5. I’m starting some sweet potatoe vines from cuttings. When I got them they had like small ants or some little pest. Have eaten holes in the leaves. Can you suggest what to do or how to deal with them? Is there a spray to use or something? Any help would be greatly appreciated:))
    LUV Your Site!! Pamela

    Reply
    • Hi Pamela —

      Although I’m sure other things might dine on sweet potato leaves, the only thing I’ve had trouble with are golden tortoise beetles (http://entnemdept.ufl.edu/creatures/veg/potato/golden_tortoise_beetle.htm). They do eat small round holes in the leaves, but don’t cause enough damage to affect the crop (they can in large numbers, but I’ve never had that large of an infestation). Honestly, I just ignore them. If you do want to spray (whether you’re dealing with these or some other pest) you might want to try either neem oil or a garlic-based spray. Both are organic, and both work well on a wide variety of insect pests. Good luck!

      Reply
  6. i am from india . i want to plant sweet potates in india give some suggestion.

    Reply
    • Hi Jenil — Since I grow my sweets in a very different climate (Mid-Atlantic United States), I can’t really offer suggestions for growing sweet potatoes in India. I’m sure it can be done, however. This post gives some general tips: http://www.outlawgarden.com/2012/04/25/grow-your-own-sweet-potatoes/. Otherwise, I’d suggest asking local farmers or gardeners for advice. Good luck!

      Reply
  7. My tomato plants were healthy and thriving ,plus they were loaded with many yellow flowers. Something happened and I only got 2 tomatoes. Anyway, what’s good to plant now for the fall? I live in a townhouse and would probably have to use containers. Thank you for any advice that you can give me.

    Reply
    • Hi Charlene — Traditional fall crops include anything that doesn’t mind a bit of a chill: lettuces and other greens, kale, cabbage, broccoli, peas, beets, etc. The best choice for you will depend on where you live. Here in USDA Zone 7a, it’s a bit too late for peas (which need time to grow and flower), but the timing is great for most everything else on that list. Good luck!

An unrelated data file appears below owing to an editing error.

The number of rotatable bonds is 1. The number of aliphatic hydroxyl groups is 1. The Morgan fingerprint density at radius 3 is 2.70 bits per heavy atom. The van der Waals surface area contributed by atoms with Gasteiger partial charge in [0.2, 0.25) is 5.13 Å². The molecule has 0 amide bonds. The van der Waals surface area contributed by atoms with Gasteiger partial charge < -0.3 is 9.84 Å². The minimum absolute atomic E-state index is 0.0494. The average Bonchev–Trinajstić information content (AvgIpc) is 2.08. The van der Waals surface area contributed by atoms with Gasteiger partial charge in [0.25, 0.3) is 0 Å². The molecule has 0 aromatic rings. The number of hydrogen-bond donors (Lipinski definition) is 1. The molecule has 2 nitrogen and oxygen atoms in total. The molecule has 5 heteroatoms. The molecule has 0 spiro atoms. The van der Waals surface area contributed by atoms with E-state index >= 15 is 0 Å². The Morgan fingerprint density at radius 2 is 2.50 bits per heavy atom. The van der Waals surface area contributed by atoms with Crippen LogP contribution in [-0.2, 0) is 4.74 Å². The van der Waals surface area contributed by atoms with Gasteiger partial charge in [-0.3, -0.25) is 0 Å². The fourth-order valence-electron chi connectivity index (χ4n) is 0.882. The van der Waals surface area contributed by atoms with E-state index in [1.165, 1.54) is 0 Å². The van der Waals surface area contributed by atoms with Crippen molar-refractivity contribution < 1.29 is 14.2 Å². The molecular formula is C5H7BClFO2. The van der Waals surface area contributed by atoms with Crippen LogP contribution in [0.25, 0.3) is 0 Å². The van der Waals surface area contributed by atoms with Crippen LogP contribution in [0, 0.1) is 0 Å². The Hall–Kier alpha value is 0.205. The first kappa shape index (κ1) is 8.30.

Reply
  8. Thank you for your suggestions, I think that I will try lettuce because I live in Virginia and we still have some hot days to look forward to.

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  9. Hello and good morning Christina
    found your site and have enjoyed reading about your expierences with your sweet potatoes.
    I have discovered the purple sweet potatoes and I was wondering if you have tried growing them?
    I have one that sprouted on its own and have decided to try to grow these, which is how I found your site. I believe that since it is a sweet potato, it can be grown like all other sweet potatoes. 🙂 I decided to use cement blocks to make a raise bed for the potatoes. Any info you can send my way will be appreciated.

    Reply
    • Your assumption is correct! Purple sweet potatoes can be grown just like sweet potatoes of other colors. They tend to have a firmer and drier flesh, which makes them popular in savory dishes and stews. I imagine they’d make fantastic sweet potato fries too.

      You may also be interested in a project that I am just finishing up this weekend and hope to have available soon: my first e-book, which will be devoted to sweet potatoes. If you want to be alerted when the book is available, just sign up to the Outlaw Garden email list: http://eepurl.com/JQhy9.

      Good luck with your sweets!

      Reply
  10. Hi Christina,